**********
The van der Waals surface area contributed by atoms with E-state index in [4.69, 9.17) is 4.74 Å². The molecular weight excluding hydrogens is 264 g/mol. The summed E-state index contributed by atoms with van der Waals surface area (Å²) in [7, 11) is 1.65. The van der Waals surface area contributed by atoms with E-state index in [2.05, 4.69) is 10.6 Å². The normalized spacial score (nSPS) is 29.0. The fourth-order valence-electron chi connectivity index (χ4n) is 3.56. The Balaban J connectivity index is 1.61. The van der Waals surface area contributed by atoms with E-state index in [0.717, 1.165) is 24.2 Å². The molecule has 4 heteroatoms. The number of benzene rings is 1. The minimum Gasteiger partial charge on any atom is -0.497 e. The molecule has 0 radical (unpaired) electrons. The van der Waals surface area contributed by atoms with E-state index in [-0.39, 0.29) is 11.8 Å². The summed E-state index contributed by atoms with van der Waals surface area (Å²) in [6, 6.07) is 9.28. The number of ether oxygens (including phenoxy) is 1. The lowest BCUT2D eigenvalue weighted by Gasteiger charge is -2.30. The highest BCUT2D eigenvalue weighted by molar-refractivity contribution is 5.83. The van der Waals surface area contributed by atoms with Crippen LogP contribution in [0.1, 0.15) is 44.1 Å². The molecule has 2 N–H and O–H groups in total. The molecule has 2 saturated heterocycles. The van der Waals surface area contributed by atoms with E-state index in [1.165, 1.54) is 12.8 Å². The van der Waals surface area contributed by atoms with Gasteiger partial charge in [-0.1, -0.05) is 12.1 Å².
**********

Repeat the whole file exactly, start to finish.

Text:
The van der Waals surface area contributed by atoms with E-state index in [4.69, 9.17) is 4.74 Å². The molecular weight excluding hydrogens is 264 g/mol. The summed E-state index contributed by atoms with van der Waals surface area (Å²) in [7, 11) is 1.65. The van der Waals surface area contributed by atoms with E-state index in [2.05, 4.69) is 10.6 Å². The normalized spacial score (nSPS) is 29.0. The fourth-order valence-electron chi connectivity index (χ4n) is 3.56. The Balaban J connectivity index is 1.61. The van der Waals surface area contributed by atoms with E-state index in [0.717, 1.165) is 24.2 Å². The molecule has 4 heteroatoms. The number of benzene rings is 1. The minimum Gasteiger partial charge on any atom is -0.497 e. The molecule has 0 radical (unpaired) electrons. The van der Waals surface area contributed by atoms with E-state index in [-0.39, 0.29) is 11.8 Å². The summed E-state index contributed by atoms with van der Waals surface area (Å²) in [6, 6.07) is 9.28. The number of ether oxygens (including phenoxy) is 1. The lowest BCUT2D eigenvalue weighted by Gasteiger charge is -2.30. The highest BCUT2D eigenvalue weighted by molar-refractivity contribution is 5.83. The van der Waals surface area contributed by atoms with Crippen LogP contribution in [0.1, 0.15) is 44.1 Å². The molecule has 2 N–H and O–H groups in total. The molecule has 2 saturated heterocycles. The van der Waals surface area contributed by atoms with E-state index in [1.165, 1.54) is 12.8 Å². The van der Waals surface area contributed by atoms with Gasteiger partial charge in [-0.1, -0.05) is 12.1 Å².